Natrona County judge orders woman charged with luring children to take medication

2012-12-07T23:45:00Z Natrona County judge orders woman charged with luring children to take medicationBy MEGAN CASSIDY Casper Star-Tribune The Billings Gazette
December 07, 2012 11:45 pm  • 

CASPER, Wyo. — The woman who police say tried to lure children with candy was ordered Friday to take antipsychotic medication to enable her to stand trial.

Police say that on Aug. 15 Carol Palomo approached a 6-year-old and a 3-year-old at Washington Park and asked them to be her friends. She reportedly tried to lead the 3-year-old away by holding the child’s arm, and the 6-year-old later said the woman offered candy to entice the children to go to the bowling alley with her.

Palomo was arrested the next day on two counts of custodial interference and one count of assault on a police officer.

At a hearing a few weeks later, Palomo was declared mentally incompetent to stand trial, despite her objections to the contrary.

On Friday morning, Palomo participated in a conference call to determine whether the state should impel her to take medication. Assistant District Attorney Dan Itzen, Palomo’s defense attorney Tim Cotton and Natrona County Circuit Judge Michael Patchen phoned in from court and two doctors joined Palomo from the hospital.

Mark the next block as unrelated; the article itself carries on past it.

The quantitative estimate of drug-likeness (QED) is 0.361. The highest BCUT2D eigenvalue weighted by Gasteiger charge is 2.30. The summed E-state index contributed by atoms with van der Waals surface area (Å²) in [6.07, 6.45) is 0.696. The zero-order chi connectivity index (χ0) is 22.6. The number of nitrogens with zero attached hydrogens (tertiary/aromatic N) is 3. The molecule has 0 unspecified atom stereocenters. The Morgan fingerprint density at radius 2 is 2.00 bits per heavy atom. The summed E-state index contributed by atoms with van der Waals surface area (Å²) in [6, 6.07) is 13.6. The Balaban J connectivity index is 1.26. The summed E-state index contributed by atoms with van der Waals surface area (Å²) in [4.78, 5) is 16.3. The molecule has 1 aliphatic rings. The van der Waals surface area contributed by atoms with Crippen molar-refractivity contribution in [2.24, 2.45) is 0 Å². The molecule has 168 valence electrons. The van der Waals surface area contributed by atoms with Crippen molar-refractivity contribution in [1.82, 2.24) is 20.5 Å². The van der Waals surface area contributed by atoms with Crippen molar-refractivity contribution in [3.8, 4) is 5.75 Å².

Palomo said she refused to take the medication and wanted to get out of the hospital to proceed in court.

Her doctors said she was absolutely unfit to stand trial at this point and that less intrusive measures had already been taken.

Itzen asked the doctors how likely it would be that Palomo could stand trial if she were on the medication. One of the doctors said he believed the antipsychotics could very well restore Palomo’s mental competency, as studies have shown the medication to be about 77 percent successful in similar situations.

He added that it was unlikely the defendant’s mental state would change without the drugs.

Patchen acknowledged that he knew Palomo wanted to proceed, but said the only way to get to that point was for her to be deemed fit to stand trial. He ordered the antipsychotic medications be administered.

Palomo said she would defy the order at all costs.

“If they try to force medication down me, I will sue the state,” she said.

The state will reassess her competency in a hearing at a later date.

Copyright 2015 The Billings Gazette. All rights reserved. This material may not be published, broadcast, rewritten or redistributed.

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